While incidences of fraud are on the rise when it comes to online payments, you might think that you are safe when you use an ATM to withdraw cash, but think again. According to a police report, a card-cloning device was found at a bank’s ATM in Ghaziabad, Uttar Pradesh, earlier this week. The skimming device was found by a customer who used an Axis Bank ATM machine to withdraw cash. The user realized that the ATM hadn’t dispensed any cash even after his transaction was completed, so he decided to investigate and found a battery, a camera and a memory card affixed to the machine.
Cloning, also known as skimming, refers to the copying of credit or debit card information using software or an electronic device, in order to gain unauthorized access to your account. Another variation of this fraud is carried out using a scanning device at a point of sale. The employee uses the cloning device to scan your card before swiping it at the till. It can easily go unnoticed by you, especially if the billing counter is not in your line of sight.
“Card skimming is a form of theft where criminals use a small device to steal card information. A cloning or skimming device is designed to look like the hardware on an existing ATM, or like a regular, in-store card reader and is very difficult to spot as they can be quite skilfully fitted to the payment machines or ATMs. Skimming devices record the information from the magnetic strip on the card, which can be programmed onto a new card and can be used for shopping or even directly steal money from bank accounts,” said Rustom Irani, MD and CEO of Cash Business, Hitachi Payment Services.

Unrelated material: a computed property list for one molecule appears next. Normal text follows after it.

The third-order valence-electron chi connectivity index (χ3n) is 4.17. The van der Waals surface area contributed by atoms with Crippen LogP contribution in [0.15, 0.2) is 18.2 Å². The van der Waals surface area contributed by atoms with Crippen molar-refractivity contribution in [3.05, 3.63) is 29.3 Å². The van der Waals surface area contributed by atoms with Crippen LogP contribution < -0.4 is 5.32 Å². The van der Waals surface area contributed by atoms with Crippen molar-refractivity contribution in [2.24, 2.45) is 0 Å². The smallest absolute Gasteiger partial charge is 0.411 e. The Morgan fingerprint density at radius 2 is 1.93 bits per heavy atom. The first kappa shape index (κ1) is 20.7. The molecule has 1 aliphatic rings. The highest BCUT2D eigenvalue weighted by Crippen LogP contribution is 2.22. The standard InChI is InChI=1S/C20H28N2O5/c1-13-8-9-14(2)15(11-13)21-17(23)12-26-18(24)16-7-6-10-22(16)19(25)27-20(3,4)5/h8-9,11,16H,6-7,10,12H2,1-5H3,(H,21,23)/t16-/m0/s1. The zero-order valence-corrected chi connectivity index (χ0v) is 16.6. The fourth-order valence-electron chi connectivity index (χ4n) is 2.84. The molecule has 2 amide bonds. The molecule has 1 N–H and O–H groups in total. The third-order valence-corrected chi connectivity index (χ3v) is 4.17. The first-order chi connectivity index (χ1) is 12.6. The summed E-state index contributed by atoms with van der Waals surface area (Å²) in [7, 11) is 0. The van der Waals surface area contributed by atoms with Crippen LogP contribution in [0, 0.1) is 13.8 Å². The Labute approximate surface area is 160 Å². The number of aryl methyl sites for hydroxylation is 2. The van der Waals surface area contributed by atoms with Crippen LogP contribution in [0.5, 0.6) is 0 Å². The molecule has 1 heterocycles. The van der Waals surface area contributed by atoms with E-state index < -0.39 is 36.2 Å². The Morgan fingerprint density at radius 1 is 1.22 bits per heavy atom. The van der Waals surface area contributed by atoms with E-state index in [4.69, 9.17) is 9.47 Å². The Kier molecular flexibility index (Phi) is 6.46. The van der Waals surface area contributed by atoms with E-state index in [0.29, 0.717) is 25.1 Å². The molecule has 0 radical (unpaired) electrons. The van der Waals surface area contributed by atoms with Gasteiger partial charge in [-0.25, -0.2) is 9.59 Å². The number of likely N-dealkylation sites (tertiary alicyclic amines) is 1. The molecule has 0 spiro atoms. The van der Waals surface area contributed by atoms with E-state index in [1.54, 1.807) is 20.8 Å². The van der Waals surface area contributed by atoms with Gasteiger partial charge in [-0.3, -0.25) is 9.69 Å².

However, there are mechanisms in place to prevent this kind of fraud from wiping hard-earned money from your bank account.
“Certain default features such as chip-and-pin technology already help safeguard accounts against fraud by requiring both a chip (present in your card) and a PIN to authorize transactions. The embedded microchip holds encrypted details, which makes it more difficult for criminals with skimmers to obtain the account holder’s information. The PIN helps verify in-person transactions so that it’s harder for thieves to use cloned cards for fraudulent purchases,” said Irani.
But there are also things you can do to make sure that you don’t fall victim to this variety of fraud. “Covering the keypad when entering your pin is the first step to prevent fraud,” said Irani.
Other ways include looking for signs of tampering with the machine, including scratches around the card slot or an unfamiliar or odd-looking card slot or any other features that don’t seem right, like the keypad being raised or looking newer than the rest of the machine.
When using your card to make a purchase at a point of sale, make sure to keep an eye on your card after you hand it over to the store employee, and steer clear of swiping your card at shops and restaurants that don’t seem completely reliable.